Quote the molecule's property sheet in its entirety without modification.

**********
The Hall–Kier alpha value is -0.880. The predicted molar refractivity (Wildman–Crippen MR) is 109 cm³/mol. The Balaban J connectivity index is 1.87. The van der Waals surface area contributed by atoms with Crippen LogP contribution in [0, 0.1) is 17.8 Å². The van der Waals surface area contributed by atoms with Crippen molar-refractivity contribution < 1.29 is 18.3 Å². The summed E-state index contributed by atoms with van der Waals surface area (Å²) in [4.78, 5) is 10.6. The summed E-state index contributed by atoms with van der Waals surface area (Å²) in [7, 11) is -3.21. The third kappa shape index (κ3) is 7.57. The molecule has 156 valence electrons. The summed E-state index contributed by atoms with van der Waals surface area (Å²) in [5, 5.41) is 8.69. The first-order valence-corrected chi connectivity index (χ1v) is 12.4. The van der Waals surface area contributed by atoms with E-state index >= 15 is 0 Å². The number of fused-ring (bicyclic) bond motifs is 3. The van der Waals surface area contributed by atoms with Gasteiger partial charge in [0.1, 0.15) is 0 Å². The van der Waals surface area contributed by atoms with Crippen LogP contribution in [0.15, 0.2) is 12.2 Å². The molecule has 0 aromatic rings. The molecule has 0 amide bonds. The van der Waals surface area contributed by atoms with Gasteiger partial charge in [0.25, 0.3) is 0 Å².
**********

The Hall–Kier alpha value is -0.880. The predicted molar refractivity (Wildman–Crippen MR) is 109 cm³/mol. The Balaban J connectivity index is 1.87. The van der Waals surface area contributed by atoms with Crippen LogP contribution in [0, 0.1) is 17.8 Å². The van der Waals surface area contributed by atoms with Crippen molar-refractivity contribution < 1.29 is 18.3 Å². The summed E-state index contributed by atoms with van der Waals surface area (Å²) in [4.78, 5) is 10.6. The summed E-state index contributed by atoms with van der Waals surface area (Å²) in [7, 11) is -3.21. The third kappa shape index (κ3) is 7.57. The molecule has 156 valence electrons. The summed E-state index contributed by atoms with van der Waals surface area (Å²) in [5, 5.41) is 8.69. The first-order valence-corrected chi connectivity index (χ1v) is 12.4. The van der Waals surface area contributed by atoms with E-state index >= 15 is 0 Å². The number of fused-ring (bicyclic) bond motifs is 3. The van der Waals surface area contributed by atoms with Gasteiger partial charge in [0.1, 0.15) is 0 Å². The van der Waals surface area contributed by atoms with Crippen LogP contribution in [0.15, 0.2) is 12.2 Å². The molecule has 0 aromatic rings. The molecule has 0 amide bonds. The van der Waals surface area contributed by atoms with Gasteiger partial charge in [0.25, 0.3) is 0 Å².